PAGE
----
In the end it was third time lucky for Shame’s UK promo tour for their second album Drunk Tank Pink. It was also the time to deflower the new Huddersfield Parish gig venue located upstairs, following their move to new premises. With limited entry, what a special time it was to hold a couple of tickets.
I know I have waged a lot during lockdown, but for the second consecutive time at a gig there were moments where I felt about 86. We had arrived at the Parish early for a bite to eat (totally recommended by the way), when our dining was disturbed by a member of staff who politely told us not to be alarmed but there was going to be some “loud music” for the soundcheck soon. I’m not sure if the guy thought my pacemaker might struggle with the shocking outrage. I explained I had seen Shame 5 times over the past few years, but what a generous and kind spirit.
From the sounds of the soundcheck, the band gave the new venue a fair pounding; they were the only band playing this evening, and I presume there were a fair few things to fettle through with it being a new venue n’all. It paid dividends, as the sound for the gig was totally top notch. The Parish has started its reopening program with a high bar, and I’m looking forward to many a future ear bleeding here.
Shame were simply perfect from the off. While I am a huge fan of their second album Drunk Tank Pink and its underlying story of mental health readjustment and adapting to maturity, it hadn’t hitherto settled in my heart in the same way that the first Shame album Songs of Praise has. Until tonight.
Lead singer Charlie Steen always cuts an immense figure, true here tonight too. I spent a bit of time thinking about Steen’s burning intensity, and I concluded it is a mix of very human, very ordinary, and oft repeated mannerisms (his frantic almost shrugging style of dance, the anxious habit of tossing his mic from one hand to another), and then it’s a strong urging in his face and his eyes as he implores you to understand, to understand his story and most importantly his emotion. Steen is a storyteller bar none, his lyrics are raw and honest, and the audience are completely engaged into his experiences.
Behind Steen is the clown antics of Josh Finerty doing forward rolls while still paying his bass and running around like a demented drug addict. The music is forever thrusting forward with chopping guitar beats and an intense beat. Following Songs of Praise, Shame overall have found a new-found touch of funk, which really came through live. Where you compare the new songs against the old favourites, they also casually hand grenade tossed into the audience (One Rizla, Concrete, Angie, and The Lick amongst them) you can also pick up generally how there is a complexity and deeper feel to these new tunes. That mix of new and old blended perfectly, and it felt that the seat sitting audience were soon trying to spin the chairs on one leg while seated.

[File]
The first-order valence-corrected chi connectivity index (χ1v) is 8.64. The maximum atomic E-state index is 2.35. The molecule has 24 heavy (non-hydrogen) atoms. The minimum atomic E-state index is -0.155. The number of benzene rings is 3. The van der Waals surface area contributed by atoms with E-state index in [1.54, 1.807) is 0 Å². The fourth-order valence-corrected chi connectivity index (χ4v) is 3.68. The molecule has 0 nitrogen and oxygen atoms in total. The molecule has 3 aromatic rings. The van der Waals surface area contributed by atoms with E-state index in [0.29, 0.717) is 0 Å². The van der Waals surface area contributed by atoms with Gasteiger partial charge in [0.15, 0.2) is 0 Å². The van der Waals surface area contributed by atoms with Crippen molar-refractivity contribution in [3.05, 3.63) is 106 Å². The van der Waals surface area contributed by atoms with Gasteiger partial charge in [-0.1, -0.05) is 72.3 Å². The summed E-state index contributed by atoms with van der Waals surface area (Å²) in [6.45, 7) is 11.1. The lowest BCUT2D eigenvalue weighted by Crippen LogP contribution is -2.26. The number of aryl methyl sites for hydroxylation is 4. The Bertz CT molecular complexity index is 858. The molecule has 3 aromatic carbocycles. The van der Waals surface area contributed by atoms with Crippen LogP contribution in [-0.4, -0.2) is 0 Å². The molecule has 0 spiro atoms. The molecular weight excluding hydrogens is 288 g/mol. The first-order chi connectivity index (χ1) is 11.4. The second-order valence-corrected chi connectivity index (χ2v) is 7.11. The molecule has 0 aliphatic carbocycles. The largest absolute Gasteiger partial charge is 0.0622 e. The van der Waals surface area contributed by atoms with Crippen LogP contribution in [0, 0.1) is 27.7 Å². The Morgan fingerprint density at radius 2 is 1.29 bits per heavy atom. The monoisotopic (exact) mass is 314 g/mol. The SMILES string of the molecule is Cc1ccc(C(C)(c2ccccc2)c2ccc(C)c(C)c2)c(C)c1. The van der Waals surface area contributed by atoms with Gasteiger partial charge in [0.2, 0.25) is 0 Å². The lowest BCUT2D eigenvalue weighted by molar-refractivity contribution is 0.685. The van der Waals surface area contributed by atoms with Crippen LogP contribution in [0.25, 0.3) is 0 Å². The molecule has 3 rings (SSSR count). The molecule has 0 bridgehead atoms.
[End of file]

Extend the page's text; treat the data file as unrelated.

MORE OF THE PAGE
Despite the frantic intensity of Shame during the songs themselves, there was also some easy relaxed fun, something I’ve not as readily spotted in my previous Shame gig experiences. Steen easily let his face form into a lazy smile at the end of each song, and he clearly enjoyed the banter about him taking his shirt off (“it was only a matter of time”, and “get your keks off next”, and a banter about whether the band could remember to play their version of Rock Lobster.
In Drunk Tank Pink Steen describes the hard slog of constantly touring, waking up in different hotel rooms, having the constant room service and downstairs restaurant on tap. Here while there is a white-hot burning intensity to the band, it also feels the band are enjoying this tour and seeing the gigging life with some fresh eyes. Long may it continue.
* laughing in the face of professional images